Like beauty, leadership is often desired but hard to figure out for those who do not have it.
Even among experts, the exact definition of leadership is quite murky, like the exact expert definition of beauty. Entire careers have been dedicated to the study of leadership and it is probably a concept that changes depending on the context. Military leadership, for example, is probably quite a different matter from business leadership or intellectual leadership, despite areas of possible overlap.
Nonetheless, every business school will list leadership as the quality that is most important in their recruits. But what is the best way to get some if its definition is so elusive?
Unless you have some other distinctive area of leadership experience (such as military leadership), it is probably easiest to operationalize this leadership concept for business schools in the following way.
Leadership = the ability to convince others to give you large amounts of money.
Now let us see how you might demonstrate it. By this definition, starting a company is not a sign of leadership, but having a paying customer is. Similarly, starting a charity is not a sign of leadership, but having significant donations is. Thus, if you started a non-money-making company just developing products without sales or a charity that has no sizable donations in money, then you may be impressive in other ways, but your acts do not really show leadership according to our definition.
How about leadership at your job? By this definition, the bigger the budget you manage to claim, the more you have demonstrated leadership. What? You have no discretionary budget in your job to spend on things like subordinates or external consultants? Then, unfortunately, you have had little leadership. Similarly, if you increased sales a lot, you showed leadership. If you just processed sales orders, you did not really show leadership. And ultimately, at the end of the day, if you are paid a lot, you showed leadership. If you are paid little, you did not show as much leadership.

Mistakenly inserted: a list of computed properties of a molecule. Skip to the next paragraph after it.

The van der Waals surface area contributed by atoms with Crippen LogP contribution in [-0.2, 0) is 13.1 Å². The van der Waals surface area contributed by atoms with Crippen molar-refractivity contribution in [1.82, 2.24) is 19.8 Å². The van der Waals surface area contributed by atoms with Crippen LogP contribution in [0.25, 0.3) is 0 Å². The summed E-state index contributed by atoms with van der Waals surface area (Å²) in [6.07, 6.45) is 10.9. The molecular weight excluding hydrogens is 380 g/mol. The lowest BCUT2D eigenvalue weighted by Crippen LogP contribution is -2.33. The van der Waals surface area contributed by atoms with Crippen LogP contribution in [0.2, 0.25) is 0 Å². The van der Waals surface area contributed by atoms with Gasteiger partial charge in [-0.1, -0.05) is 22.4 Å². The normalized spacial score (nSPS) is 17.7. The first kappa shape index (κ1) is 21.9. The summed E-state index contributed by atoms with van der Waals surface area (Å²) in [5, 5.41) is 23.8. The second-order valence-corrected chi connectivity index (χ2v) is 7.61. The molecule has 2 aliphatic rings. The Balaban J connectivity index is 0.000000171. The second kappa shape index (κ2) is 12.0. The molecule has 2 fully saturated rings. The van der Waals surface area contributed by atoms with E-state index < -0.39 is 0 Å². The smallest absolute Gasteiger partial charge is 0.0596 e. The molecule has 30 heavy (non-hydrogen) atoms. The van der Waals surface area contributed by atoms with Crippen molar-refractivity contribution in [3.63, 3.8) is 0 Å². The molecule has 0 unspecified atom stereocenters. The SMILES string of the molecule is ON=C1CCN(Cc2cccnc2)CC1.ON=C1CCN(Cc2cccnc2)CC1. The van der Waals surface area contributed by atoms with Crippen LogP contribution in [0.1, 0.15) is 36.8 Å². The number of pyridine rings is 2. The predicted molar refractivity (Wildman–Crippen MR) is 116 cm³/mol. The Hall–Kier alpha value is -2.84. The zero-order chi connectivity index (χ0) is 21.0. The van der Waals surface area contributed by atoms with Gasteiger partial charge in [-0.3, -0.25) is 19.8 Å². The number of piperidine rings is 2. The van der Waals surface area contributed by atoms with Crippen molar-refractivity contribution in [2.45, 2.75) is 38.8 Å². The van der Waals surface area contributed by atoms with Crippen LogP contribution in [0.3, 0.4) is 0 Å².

Obviously, leadership is not money — people we call leaders have convinced entire nations of their ideas and thinking in non-monetary domains. But for many practical purposes in commercial contexts, including demonstrating leadership qualities to business schools, leadership equates fairly well to convincing people to give you money. Money is, after all, one of the prime reasons for commerce.
So go out and show some leadership.
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This Veritas Prep GMAT instructor received a degree in Economics from Princeton, and is currently pursuing a PhD. He has worked as a business consultant, research analyst, and adjunct faculty member at various institutions.